November 28 2014 Latest news:
Saturday, February 16, 2013
I’m not sure I could recommend the website mentioned by Janet Knights as a source of unbiased information, but in all the economic arguments about Europe, something very important is in danger of being lost.
And that is the advance made in ways of reaching decisions. History is full of the wreckage of international plans due to the primitive political decision-making process of finding the least that all parties could agree.
The magic ingredient for EU success has been the acceptance by members of a ‘balanced package’ of Commission proposals in order to obtain strong binding agreement in the interests of all, even if some members do not like some features. This ‘supra-national’ decision-making was a great step forward.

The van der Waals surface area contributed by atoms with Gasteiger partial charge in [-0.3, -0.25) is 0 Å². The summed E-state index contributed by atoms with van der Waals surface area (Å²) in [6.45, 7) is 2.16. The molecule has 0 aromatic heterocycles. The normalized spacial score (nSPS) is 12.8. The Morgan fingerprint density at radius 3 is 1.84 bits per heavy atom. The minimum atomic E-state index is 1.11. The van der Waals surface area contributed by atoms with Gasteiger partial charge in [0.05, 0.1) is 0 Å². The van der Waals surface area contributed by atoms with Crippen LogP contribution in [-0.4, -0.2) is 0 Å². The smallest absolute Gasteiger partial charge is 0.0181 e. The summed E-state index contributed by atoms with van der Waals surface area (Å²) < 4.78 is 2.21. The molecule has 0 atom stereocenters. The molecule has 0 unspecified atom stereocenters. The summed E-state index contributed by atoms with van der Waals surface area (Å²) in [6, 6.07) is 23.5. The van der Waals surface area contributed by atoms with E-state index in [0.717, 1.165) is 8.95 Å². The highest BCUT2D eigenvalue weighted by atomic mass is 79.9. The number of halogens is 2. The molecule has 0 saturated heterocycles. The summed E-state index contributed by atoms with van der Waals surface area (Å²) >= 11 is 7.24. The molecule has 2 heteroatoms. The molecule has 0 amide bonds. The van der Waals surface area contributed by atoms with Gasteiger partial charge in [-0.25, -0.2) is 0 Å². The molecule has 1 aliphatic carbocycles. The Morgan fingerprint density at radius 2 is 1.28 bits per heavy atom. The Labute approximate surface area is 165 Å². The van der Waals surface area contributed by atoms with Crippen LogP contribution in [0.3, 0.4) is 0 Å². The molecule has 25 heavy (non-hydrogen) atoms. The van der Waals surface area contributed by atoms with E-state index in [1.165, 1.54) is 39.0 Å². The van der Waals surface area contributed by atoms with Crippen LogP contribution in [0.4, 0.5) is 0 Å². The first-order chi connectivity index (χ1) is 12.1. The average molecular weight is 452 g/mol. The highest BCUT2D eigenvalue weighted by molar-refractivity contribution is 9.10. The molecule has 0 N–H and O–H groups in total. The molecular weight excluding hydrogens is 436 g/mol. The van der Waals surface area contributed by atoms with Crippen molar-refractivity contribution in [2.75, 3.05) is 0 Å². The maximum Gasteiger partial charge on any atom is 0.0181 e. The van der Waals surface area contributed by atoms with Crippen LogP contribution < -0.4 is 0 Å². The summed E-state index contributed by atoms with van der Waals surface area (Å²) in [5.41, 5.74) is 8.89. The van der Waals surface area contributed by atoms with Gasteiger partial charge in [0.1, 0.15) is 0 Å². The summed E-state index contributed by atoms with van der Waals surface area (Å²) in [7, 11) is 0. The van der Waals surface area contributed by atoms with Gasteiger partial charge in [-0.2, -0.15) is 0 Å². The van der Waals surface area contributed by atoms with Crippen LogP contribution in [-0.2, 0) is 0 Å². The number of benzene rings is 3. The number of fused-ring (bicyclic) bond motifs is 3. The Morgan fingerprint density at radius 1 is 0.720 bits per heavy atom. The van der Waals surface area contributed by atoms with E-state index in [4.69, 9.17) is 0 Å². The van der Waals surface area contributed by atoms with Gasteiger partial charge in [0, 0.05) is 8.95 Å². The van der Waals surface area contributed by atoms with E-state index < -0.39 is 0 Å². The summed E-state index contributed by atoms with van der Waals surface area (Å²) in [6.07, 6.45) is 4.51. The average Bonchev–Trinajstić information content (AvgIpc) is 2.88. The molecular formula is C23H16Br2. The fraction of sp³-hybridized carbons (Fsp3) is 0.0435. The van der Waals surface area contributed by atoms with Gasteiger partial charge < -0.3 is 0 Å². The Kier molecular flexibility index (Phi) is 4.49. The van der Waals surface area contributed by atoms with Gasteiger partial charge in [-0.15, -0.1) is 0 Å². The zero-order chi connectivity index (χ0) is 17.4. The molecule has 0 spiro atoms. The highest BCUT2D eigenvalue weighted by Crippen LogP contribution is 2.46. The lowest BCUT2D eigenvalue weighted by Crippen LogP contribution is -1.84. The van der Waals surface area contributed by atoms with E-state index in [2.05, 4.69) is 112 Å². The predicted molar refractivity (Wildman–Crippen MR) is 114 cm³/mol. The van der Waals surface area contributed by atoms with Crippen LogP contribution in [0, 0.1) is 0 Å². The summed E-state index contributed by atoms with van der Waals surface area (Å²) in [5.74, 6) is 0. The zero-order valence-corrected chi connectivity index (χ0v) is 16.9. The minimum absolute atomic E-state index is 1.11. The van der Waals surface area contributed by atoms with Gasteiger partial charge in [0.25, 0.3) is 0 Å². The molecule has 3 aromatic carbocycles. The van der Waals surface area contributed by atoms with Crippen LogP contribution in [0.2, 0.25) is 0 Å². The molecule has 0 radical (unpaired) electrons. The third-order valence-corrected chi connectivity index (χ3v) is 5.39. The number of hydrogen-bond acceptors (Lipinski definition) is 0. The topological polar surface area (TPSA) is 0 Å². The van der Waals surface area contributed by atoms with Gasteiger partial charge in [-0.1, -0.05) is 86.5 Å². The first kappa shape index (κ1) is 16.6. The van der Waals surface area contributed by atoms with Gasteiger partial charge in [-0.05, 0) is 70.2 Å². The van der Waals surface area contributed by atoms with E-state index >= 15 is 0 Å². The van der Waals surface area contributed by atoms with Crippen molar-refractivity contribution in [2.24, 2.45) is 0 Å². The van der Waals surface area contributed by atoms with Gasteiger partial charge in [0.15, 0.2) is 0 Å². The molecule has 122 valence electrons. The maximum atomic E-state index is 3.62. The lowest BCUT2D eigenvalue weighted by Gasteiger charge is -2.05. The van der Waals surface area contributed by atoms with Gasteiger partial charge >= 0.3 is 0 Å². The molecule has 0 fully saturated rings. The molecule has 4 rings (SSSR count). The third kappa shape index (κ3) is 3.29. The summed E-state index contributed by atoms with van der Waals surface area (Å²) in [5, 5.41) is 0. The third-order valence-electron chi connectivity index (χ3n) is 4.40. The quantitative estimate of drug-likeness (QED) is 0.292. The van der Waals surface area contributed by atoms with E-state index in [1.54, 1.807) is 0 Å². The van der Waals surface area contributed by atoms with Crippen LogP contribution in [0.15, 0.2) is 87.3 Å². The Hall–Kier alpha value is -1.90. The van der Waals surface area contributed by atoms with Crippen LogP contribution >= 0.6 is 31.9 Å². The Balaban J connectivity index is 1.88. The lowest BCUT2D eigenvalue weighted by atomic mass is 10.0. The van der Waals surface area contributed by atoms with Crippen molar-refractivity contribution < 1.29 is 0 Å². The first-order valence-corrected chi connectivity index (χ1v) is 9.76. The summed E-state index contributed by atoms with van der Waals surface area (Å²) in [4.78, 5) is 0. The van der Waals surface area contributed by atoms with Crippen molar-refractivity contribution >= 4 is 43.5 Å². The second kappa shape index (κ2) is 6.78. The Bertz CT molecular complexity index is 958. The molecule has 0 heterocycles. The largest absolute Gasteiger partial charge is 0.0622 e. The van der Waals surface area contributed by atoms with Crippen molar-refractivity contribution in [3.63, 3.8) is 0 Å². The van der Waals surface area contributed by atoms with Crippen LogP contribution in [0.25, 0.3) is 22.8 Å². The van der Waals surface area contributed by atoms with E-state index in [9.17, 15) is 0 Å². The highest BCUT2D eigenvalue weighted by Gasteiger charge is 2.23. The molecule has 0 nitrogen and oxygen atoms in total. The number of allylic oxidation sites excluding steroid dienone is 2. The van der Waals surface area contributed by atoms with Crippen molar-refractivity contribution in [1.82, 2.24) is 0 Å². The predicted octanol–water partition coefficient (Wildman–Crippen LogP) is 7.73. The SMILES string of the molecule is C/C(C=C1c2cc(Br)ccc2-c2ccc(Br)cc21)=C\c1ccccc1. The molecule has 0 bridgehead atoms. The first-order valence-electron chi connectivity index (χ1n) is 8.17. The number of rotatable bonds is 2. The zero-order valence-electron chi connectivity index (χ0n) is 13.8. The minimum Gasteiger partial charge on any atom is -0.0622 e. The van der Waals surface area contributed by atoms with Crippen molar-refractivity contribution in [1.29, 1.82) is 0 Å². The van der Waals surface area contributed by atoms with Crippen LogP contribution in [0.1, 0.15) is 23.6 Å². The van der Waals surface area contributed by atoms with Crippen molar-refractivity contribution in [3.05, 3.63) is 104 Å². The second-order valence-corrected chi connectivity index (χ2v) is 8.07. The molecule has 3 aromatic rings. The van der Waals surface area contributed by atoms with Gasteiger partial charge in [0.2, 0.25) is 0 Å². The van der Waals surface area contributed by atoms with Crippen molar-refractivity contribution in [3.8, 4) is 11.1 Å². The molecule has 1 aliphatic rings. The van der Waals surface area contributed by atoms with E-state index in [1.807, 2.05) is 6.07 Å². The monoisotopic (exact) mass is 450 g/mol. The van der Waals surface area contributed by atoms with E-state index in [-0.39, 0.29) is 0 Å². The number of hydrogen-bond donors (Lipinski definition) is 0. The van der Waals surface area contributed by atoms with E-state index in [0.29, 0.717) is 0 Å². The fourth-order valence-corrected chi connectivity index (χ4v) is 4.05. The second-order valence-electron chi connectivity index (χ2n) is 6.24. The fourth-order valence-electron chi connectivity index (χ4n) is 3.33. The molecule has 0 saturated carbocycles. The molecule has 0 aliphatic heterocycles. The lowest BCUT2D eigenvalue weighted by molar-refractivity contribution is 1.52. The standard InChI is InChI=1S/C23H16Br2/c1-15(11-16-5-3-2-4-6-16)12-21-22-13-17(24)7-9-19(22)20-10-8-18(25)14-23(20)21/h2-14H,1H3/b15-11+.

Except for opt-outs allowed in the Lisbon treaty, for anyone to imagine that ‘packages’ and agreements embodied in treaties could be retrospectively ‘cherry-picked’ or renegotiated is to be naïve. For this would strike at the heart of the underlying process and the EU could unravel.
Prime candidates for ‘cherry-picking’ are employment conditions: working hours, minimum holidays- agreements related to safety and health. But perhaps that is part of a secret agenda. Does talk of competing in global markets mean gradually lowering working conditions to match those of China or Cambodia? And by attacking the tiny budget of the Commission instead of the CAP is the intention to so emasculate it that it cannot function?
Britain has played an important part in a European Union, the achievements of which should not be underestimated. Mr Cameron finds himself in a difficult position. But Britain’s future is inextricably linked to Europe, whether we choose to shiver impotently in a free trade area with Norway, Iceland and Lichtenstein, or to help shape that future.
When it comes to Europe, we really are All In It Together.